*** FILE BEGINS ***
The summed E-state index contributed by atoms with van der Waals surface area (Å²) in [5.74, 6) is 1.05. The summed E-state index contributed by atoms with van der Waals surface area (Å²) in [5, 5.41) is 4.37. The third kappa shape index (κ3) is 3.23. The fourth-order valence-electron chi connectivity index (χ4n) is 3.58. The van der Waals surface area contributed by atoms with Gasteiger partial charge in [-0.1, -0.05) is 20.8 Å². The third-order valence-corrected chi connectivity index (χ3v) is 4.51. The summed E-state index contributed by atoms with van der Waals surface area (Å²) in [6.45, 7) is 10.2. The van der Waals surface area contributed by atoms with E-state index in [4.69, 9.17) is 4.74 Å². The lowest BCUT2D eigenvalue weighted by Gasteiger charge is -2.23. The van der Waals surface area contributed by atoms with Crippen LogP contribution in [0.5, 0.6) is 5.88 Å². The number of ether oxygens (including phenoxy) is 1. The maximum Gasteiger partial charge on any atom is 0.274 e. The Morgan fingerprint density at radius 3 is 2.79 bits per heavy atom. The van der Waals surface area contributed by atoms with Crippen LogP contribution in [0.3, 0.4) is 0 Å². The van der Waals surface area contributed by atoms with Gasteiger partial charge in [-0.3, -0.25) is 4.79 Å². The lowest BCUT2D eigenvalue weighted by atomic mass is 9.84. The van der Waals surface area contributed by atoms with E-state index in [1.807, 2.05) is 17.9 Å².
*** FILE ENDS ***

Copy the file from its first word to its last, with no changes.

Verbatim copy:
The summed E-state index contributed by atoms with van der Waals surface area (Å²) in [5.74, 6) is 1.05. The summed E-state index contributed by atoms with van der Waals surface area (Å²) in [5, 5.41) is 4.37. The third kappa shape index (κ3) is 3.23. The fourth-order valence-electron chi connectivity index (χ4n) is 3.58. The van der Waals surface area contributed by atoms with Gasteiger partial charge in [-0.1, -0.05) is 20.8 Å². The third-order valence-corrected chi connectivity index (χ3v) is 4.51. The summed E-state index contributed by atoms with van der Waals surface area (Å²) in [6.45, 7) is 10.2. The van der Waals surface area contributed by atoms with E-state index in [4.69, 9.17) is 4.74 Å². The lowest BCUT2D eigenvalue weighted by Gasteiger charge is -2.23. The van der Waals surface area contributed by atoms with Crippen LogP contribution in [0.5, 0.6) is 5.88 Å². The number of ether oxygens (including phenoxy) is 1. The maximum Gasteiger partial charge on any atom is 0.274 e. The Morgan fingerprint density at radius 3 is 2.79 bits per heavy atom. The van der Waals surface area contributed by atoms with Crippen LogP contribution in [0.3, 0.4) is 0 Å². The van der Waals surface area contributed by atoms with Gasteiger partial charge in [-0.3, -0.25) is 4.79 Å². The lowest BCUT2D eigenvalue weighted by atomic mass is 9.84. The van der Waals surface area contributed by atoms with E-state index in [1.807, 2.05) is 17.9 Å².